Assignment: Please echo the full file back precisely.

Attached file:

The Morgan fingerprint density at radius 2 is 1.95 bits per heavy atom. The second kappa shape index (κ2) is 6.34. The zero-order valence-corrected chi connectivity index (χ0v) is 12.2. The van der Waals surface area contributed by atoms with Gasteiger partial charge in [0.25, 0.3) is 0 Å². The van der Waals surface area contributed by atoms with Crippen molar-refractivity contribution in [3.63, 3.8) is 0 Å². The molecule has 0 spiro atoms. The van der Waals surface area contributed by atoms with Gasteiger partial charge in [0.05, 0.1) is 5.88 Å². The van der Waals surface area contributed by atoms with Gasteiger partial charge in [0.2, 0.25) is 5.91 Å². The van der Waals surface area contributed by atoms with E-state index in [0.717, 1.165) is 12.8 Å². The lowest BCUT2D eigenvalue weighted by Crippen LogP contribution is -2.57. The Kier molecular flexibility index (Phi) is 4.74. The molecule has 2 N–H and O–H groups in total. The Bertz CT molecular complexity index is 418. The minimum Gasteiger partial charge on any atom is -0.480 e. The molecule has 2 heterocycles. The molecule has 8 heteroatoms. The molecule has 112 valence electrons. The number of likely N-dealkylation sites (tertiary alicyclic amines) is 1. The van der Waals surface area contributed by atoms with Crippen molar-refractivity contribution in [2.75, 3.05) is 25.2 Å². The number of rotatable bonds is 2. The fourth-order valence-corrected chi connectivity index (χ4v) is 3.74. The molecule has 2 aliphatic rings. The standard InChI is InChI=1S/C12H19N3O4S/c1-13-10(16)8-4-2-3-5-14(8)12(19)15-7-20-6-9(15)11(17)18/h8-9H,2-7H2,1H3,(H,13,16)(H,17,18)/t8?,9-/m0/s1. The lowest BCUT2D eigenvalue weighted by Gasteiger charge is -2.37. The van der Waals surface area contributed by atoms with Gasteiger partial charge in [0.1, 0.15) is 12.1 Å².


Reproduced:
The Morgan fingerprint density at radius 2 is 1.95 bits per heavy atom. The second kappa shape index (κ2) is 6.34. The zero-order valence-corrected chi connectivity index (χ0v) is 12.2. The van der Waals surface area contributed by atoms with Gasteiger partial charge in [0.25, 0.3) is 0 Å². The van der Waals surface area contributed by atoms with Crippen molar-refractivity contribution in [3.63, 3.8) is 0 Å². The molecule has 0 spiro atoms. The van der Waals surface area contributed by atoms with Gasteiger partial charge in [0.05, 0.1) is 5.88 Å². The van der Waals surface area contributed by atoms with Gasteiger partial charge in [0.2, 0.25) is 5.91 Å². The van der Waals surface area contributed by atoms with E-state index in [0.717, 1.165) is 12.8 Å². The lowest BCUT2D eigenvalue weighted by Crippen LogP contribution is -2.57. The Kier molecular flexibility index (Phi) is 4.74. The molecule has 2 N–H and O–H groups in total. The Bertz CT molecular complexity index is 418. The minimum Gasteiger partial charge on any atom is -0.480 e. The molecule has 2 heterocycles. The molecule has 8 heteroatoms. The molecule has 112 valence electrons. The number of likely N-dealkylation sites (tertiary alicyclic amines) is 1. The van der Waals surface area contributed by atoms with Crippen molar-refractivity contribution in [2.75, 3.05) is 25.2 Å². The number of rotatable bonds is 2. The fourth-order valence-corrected chi connectivity index (χ4v) is 3.74. The molecule has 2 aliphatic rings. The standard InChI is InChI=1S/C12H19N3O4S/c1-13-10(16)8-4-2-3-5-14(8)12(19)15-7-20-6-9(15)11(17)18/h8-9H,2-7H2,1H3,(H,13,16)(H,17,18)/t8?,9-/m0/s1. The lowest BCUT2D eigenvalue weighted by Gasteiger charge is -2.37. The van der Waals surface area contributed by atoms with Gasteiger partial charge in [0.1, 0.15) is 12.1 Å².